Risk factors for mesh erosion after female pelvic floor reconstructive surgery: A systematic review and meta-analysis - Abstract

OBJECTIVES: To explore the risk factors for mesh erosion after female pelvic floor reconstructive surgery based on published literature.

MATERIALS AND METHODS: A systematic literature search of the Pubmed, Embase, Cochrane Library, CBM, CNKI and VIP databases was performed to identify the studies related to the risk factors for mesh erosion after female pelvic floor reconstruction published before December 2014. Summary unadjusted odds ratio (OR) with 95% confidence interval (CI) was calculated to assess the strength of associations between the factors and mesh erosion.

RESULTS: A total of 25 studies containing 7084 patients were included in our systematic review and meta-analysis. Statistically significant differences in mesh erosion after female pelvic floor reconstruction were found in elder age vs. younger age (OR = 0.96, 95% CI: 0.94-0.98), more parities vs. less parities (OR = 1.27, 95% CI: 1.07-1.51), the presence of premenopausal / estrogen replacement therapy (ERT) (OR = 1.36, 95% CI: 1.03-1.79), diabetes mellitus (OR = 1.87, 95% CI: 1.35-2.57), smoking (OR = 2.35, 95% CI: 1.80-3.08), concomitant pelvic organ prolapse (POP) surgery (OR = 0.37, 95% CI: 0.16-0.84), concomitant hysterectomy (OR = 1.46, 95% CI: 1.03-2.07), preservation of uterus at surgery (OR = 0.22, 95% CI: 0.08-0.63), and senior surgeons operation vs. junior surgeons operation (OR = 0.42, 95% CI: 0.30-0.58).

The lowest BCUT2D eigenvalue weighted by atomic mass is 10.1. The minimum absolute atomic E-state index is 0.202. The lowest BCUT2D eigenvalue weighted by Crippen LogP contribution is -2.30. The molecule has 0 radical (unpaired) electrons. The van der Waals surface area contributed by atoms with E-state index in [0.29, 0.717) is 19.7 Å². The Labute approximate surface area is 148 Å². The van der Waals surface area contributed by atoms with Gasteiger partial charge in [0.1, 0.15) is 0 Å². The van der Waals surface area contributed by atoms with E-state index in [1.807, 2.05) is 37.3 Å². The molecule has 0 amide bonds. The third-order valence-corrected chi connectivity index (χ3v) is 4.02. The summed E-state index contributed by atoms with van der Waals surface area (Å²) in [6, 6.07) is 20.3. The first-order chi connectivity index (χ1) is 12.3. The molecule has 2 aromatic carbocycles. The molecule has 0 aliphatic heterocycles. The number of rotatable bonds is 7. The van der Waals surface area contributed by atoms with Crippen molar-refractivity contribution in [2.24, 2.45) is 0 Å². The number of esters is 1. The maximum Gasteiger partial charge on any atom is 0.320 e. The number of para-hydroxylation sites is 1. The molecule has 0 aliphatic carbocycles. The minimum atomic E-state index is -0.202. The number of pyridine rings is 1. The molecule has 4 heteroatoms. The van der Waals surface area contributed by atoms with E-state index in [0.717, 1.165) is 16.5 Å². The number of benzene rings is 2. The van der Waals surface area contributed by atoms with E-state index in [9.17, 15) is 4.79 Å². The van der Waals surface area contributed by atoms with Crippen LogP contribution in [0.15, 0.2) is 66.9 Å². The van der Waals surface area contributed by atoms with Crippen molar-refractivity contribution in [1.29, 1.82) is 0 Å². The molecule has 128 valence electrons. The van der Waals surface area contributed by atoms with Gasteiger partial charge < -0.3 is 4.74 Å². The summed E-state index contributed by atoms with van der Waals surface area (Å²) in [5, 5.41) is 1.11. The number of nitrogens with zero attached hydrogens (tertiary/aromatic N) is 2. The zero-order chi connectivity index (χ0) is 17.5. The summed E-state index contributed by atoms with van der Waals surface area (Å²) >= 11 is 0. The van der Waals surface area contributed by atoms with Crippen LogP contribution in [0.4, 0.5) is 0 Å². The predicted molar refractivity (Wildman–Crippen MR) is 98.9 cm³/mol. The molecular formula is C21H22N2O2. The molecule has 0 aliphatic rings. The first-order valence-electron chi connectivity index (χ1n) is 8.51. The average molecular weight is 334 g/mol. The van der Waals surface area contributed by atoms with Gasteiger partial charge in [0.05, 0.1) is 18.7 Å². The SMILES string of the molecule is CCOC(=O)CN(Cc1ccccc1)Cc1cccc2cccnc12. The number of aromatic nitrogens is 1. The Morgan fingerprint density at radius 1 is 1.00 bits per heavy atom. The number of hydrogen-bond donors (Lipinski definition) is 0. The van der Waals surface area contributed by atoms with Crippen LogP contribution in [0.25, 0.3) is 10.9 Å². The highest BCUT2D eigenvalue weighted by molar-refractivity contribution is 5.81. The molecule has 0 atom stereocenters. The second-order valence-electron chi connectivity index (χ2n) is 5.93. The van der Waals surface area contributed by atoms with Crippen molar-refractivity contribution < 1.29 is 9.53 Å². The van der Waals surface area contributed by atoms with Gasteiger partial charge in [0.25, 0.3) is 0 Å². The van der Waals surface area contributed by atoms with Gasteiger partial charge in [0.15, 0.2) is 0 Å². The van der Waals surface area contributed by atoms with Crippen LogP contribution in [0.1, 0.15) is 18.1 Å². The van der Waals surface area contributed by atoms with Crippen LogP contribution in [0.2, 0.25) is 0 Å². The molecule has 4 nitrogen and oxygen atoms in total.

CONCLUSION: Our study indicated that younger age, more parities, premenopausal / ERT, diabetes mellitus, smoking, concomitant hysterectomy, and junior surgeons operation were significant risk factors for mesh erosion after female pelvic floor reconstructive surgery. Moreover, concomitant POP surgery and preservation of uterus may be the potential protective factors for mesh erosion.

Written by:
Deng T, Liao B, Luo D, Shen H, Wang K.   Are you the author?
Department of Urology Surgery, West China School of Medicine/West China Hospital, Sichuan University, Chengdu, 610041, Sichuan Province, P.R. China.

Reference: BJU Int. 2015 Apr 24. Epub ahead of print.
doi: 10.1111/bju.13158


PubMed Abstract
PMID: 25906691

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